DAVIS, Calif., Nov. 16, 2017 – The Mariposa office of the USDA Natural Resources Conservation Service (NRCS) and the Mariposa Resource Conservation District (MRCD) outcompeted dozens of projects from larger offices across California and will receive the Outstanding Conservation Planning Team Award for 2017. The NRCS/MRCD team is being recognized for helping more than 270 landowners faced with a Tree Mortality Crisis caused by millions of dying trees that created heightened potential for devastating wildfires and deteriorating watershed and forest health conditions.
The work the team did has been credited with halting the approach of the Detwiler Fire last July before it reached the town of Coulterville. “Because of the work done by the team, fire crews were able to stage in areas where NRCS/MRCD projects were implemented, allowing fire fighters to contain and stop fires. This not only prevented further destruction from the fire but enabled huge savings in reduced fire suppression costs,” said Curtis Tarver, Acting state conservationist for NRCS in California.
“What this team has accomplished borders on the miraculous,” says Tarver. “They somehow developed the capacity to help hundreds of landowners and secured funding for 102 of them. They developed conservation plans that prescribed thinning of damaged forests, replanting trees and other vegetation, and scheduling erosion control practices to protect the soil and water of the watershed.”
“These treated areas will regenerate well, in contrast to areas where no treatment was done that burned with greater intensity and will require more intensive restoration,” said State NRCS forester Chris Zimny.
In 2014 the tiny office of three people—none of them forestry professionals—found itself at the epicenter of the tree mortality crisis declared by Governor Jerry Brown. The crisis was caused by twin pressures of drought and extreme insect damage. Hundreds of local landowners found themselves with dead and dying trees that threatened not only the watershed’s trees, soil, water, and wildlife but also the homes, businesses and dreams of landowners in the small community.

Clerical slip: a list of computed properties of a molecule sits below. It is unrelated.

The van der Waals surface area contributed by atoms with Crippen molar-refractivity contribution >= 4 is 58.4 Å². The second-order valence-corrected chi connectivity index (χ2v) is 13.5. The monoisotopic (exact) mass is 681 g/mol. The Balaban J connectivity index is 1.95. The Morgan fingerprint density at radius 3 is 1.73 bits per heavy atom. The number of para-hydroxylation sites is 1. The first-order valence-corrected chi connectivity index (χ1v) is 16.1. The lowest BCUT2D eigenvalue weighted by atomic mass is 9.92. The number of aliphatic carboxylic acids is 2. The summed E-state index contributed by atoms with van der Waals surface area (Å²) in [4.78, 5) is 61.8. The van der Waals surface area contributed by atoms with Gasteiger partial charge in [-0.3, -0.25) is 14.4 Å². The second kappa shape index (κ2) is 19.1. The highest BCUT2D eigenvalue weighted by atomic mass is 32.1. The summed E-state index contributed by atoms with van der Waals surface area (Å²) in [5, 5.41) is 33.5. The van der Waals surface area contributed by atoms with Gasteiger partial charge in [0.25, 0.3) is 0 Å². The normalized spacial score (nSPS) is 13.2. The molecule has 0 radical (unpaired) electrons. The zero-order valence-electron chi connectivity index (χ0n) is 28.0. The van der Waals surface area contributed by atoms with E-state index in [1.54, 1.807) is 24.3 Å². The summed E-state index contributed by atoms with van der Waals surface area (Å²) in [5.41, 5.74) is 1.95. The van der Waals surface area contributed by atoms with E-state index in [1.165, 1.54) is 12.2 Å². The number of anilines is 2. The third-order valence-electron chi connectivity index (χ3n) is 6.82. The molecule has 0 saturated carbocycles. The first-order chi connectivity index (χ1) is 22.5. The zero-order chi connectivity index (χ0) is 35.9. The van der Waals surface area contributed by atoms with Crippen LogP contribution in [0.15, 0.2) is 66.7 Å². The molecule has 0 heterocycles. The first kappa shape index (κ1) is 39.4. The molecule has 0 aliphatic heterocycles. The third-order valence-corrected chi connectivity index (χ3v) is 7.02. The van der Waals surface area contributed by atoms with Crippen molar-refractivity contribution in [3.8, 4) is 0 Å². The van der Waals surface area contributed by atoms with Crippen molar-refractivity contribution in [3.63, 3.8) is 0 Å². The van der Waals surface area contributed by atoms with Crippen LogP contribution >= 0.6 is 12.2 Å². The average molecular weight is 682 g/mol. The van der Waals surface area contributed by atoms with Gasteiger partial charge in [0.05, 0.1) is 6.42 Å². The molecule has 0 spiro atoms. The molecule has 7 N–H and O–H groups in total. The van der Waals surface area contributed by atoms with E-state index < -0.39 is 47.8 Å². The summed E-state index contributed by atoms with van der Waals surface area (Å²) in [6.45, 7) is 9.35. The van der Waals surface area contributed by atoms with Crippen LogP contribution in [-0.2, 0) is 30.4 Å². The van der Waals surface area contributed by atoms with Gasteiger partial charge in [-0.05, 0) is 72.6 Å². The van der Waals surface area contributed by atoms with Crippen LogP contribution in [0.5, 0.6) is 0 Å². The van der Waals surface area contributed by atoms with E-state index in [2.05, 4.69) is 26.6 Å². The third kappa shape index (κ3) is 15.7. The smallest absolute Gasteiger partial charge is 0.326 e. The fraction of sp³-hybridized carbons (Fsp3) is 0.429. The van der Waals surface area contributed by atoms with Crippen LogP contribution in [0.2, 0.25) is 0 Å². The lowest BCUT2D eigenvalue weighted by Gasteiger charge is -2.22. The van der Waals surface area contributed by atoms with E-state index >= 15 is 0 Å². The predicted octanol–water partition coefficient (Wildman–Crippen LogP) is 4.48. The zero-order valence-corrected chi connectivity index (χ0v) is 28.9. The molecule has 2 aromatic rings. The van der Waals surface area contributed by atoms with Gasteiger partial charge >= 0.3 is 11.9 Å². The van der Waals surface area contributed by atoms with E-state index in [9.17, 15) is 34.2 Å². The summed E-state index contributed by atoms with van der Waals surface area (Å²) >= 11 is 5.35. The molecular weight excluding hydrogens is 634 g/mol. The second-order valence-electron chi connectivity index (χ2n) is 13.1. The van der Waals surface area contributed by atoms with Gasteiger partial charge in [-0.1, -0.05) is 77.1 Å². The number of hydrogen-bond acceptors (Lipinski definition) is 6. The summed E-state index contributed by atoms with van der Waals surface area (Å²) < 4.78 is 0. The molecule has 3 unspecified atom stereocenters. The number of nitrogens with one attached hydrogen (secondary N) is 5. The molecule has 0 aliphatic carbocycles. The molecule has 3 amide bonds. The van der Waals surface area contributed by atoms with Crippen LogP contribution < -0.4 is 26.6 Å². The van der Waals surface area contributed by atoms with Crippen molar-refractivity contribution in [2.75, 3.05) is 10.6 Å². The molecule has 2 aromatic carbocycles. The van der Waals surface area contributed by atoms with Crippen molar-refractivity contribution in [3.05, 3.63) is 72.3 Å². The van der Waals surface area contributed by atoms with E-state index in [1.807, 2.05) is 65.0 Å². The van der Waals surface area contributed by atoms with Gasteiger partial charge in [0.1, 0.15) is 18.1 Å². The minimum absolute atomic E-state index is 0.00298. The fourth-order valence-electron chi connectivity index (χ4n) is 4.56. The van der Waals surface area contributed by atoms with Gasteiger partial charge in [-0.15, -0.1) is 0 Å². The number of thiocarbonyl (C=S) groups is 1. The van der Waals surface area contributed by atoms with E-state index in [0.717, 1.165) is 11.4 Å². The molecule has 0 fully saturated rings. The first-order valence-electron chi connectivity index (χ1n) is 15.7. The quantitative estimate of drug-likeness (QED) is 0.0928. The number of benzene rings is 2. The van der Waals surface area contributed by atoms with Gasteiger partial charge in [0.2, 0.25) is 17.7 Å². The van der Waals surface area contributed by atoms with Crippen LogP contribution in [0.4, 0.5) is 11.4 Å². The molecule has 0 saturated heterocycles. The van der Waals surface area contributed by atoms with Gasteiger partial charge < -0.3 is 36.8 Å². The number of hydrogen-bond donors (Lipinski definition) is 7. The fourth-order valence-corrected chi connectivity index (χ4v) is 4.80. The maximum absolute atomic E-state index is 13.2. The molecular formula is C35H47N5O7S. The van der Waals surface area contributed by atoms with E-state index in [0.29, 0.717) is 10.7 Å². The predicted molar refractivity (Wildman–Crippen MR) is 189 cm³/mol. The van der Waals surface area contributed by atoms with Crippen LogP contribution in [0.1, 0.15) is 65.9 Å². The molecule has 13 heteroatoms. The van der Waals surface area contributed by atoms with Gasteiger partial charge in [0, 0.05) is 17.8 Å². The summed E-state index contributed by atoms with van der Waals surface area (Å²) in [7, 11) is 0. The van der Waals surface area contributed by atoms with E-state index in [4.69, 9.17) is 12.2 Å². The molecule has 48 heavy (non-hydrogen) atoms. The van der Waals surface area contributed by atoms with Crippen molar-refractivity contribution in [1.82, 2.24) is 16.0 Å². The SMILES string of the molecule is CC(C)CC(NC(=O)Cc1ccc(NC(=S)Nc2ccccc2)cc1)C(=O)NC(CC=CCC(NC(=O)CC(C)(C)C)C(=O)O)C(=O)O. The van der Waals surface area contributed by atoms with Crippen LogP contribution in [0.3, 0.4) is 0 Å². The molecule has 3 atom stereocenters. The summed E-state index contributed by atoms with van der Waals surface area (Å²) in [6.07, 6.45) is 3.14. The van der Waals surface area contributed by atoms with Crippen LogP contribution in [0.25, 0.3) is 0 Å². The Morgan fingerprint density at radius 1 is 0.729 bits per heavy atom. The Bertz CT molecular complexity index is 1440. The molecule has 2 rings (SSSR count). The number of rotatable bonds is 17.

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“The team, led by NRCS District Conservationist Robyn Smith and RCD President David Mecchi, pulled out every strategy known to humankind, and a few that aren’t,” said Tarver. They found a contract forester to join the team, recruited volunteers, wrangled funding, secured training to cover unfamiliar aspects of the work and developed a team approach to conservation planning where everyone took on a specialty or two—like entering applications, gathering needed maps, doing environmental reviews or whatever they knew or could learn.
“We know the people in this community, and saying ‘no’ to one of them simply wasn’t an option,” said Robyn Smith. “We knew we had to find a way.”
“Conservation planning is the foundation of our service to customers throughout the state,” said Tarver. “In this case the Mariposa team used conservation planning as an organizing opportunity to help landowners inventory and understand their damaged natural resources and choose scientifically sound options for landscape improvements.”
The award was presented this week during the 72nd annual California Association of Resource Conservation Districts’ conference in Sacramento, Calif. The three-day conference brings together leaders in on-farm conservation to discuss relevant topics, issues and priorities for the coming agricultural season. NRCS is a key supporter of the annual conference. More about their annual conference can be found at http://www.carcd.org/annual_conference0.aspx .